It just got fined by the Norwegian authorities for tracking people for programmatic advertising purposes.
🇬🇧 A 4 year old semiconductor manufacturer from Canada announced its London IPO after shunning the Nasdaq.
🚗 Uber used 50 Dutch shell companies to dodge taxes on nearly $6 billion in revenue.
I mean, sure, Jitse Groen of Takeaway.com has reasons to be pissed as Uber entering the German market means consumer competition. But competition also means how good the CFO and legal guys are at doing their job - whining about it on Twitter is just failing to recognise that things can be better executed.
🗄️ Here’s an open database for university spinouts.
🇪🇺 Understanding the current state of European tech through the three significant waves of activity in the ecosystem.
🦔 Venture Capital Is Changing ....Again
⛔ Spotify founder Ek says his bid for Arsenal was rejected.
✔️ Substack acquired a community building company:
A platform that supports independent writers has to be about more than just software. The current crisis that writers face can’t be solved with a beautiful publishing tool or a whiz-bang content management system. To really flourish, especially when starting something new, writers need a support structure to reduce the anxiety that can come with doing important work for the public.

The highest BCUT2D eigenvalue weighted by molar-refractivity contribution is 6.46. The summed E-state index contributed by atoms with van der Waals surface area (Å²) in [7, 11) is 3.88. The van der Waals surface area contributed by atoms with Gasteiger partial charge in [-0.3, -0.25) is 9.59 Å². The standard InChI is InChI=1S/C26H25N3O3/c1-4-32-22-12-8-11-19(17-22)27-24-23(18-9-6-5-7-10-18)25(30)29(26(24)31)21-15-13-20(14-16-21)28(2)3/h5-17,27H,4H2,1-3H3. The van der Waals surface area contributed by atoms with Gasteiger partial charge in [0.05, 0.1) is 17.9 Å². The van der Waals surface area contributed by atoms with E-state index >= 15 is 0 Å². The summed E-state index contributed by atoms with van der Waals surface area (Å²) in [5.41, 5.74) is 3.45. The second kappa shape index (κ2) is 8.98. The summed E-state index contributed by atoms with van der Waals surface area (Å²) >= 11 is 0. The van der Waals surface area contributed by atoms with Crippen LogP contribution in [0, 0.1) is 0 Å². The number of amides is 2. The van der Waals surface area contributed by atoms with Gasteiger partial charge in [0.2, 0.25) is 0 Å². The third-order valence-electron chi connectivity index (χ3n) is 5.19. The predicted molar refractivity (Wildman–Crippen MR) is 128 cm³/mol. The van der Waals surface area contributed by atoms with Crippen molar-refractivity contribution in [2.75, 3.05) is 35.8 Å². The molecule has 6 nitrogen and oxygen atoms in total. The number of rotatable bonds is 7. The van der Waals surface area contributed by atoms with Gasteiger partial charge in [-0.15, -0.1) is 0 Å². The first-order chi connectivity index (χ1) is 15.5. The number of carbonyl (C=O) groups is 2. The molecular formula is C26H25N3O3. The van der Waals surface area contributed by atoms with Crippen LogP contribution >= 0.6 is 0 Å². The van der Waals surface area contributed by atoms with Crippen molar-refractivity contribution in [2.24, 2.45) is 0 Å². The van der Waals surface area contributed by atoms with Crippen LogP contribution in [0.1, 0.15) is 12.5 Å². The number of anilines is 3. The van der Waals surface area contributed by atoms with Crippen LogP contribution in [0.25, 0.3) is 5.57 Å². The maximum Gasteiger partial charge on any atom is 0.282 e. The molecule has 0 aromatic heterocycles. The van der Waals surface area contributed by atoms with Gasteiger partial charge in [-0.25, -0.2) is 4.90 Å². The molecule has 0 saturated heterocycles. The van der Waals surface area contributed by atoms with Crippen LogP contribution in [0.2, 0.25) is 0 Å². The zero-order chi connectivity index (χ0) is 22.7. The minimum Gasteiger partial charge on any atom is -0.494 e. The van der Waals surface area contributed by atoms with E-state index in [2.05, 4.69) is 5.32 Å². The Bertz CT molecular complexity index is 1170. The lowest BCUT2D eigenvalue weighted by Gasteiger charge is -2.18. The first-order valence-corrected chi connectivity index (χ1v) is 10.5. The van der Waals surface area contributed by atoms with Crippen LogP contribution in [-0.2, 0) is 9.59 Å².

They need peer support; they need advice and guidance; they need access to healthcare and legal support and design and all the things that could be offered if the economics of the media ecosystem made a little more sense.
💰 Apple robbed the mob’s bank.
Speaking of which, Ben’s big picture decomposition of Apple’s approach is a must read.
🧮 The economics of movie product placements.
👔 TikTok launching jobs service for Gen Z.
⏭️ Top gamers are quitting esports to become Twitch and YouTube influencers as esports organizations and game publishers reallocate resources to streamers.
⛵ There are 9,357 yachts over 65ft long that are currently on the seas - meaning those that have not sunk or that are being maintained on land.
The vessels are often bought by corporations and are then rented out by the company's owner, making it difficult to say for certain which yachts are owned by whom.
🇪🇺 Σικτίρ πιλάφι/siktirpilafi (fuck-off pilav) is the last treat that you serve when you are tired of your guests and want to hint that they should leave. In the past, a sweet rice pilav was served to guests at Rum weddings as a sign that the party was over.
❤️ Some Korean couples have found a way to redefine romance - by gifting each other Tesla and other blue-chip stocks.
Thanks for reading 🙌
Created every Sunday by @drnovac of Nordic 9 with weekly notes and observations from the European startup ecosystem.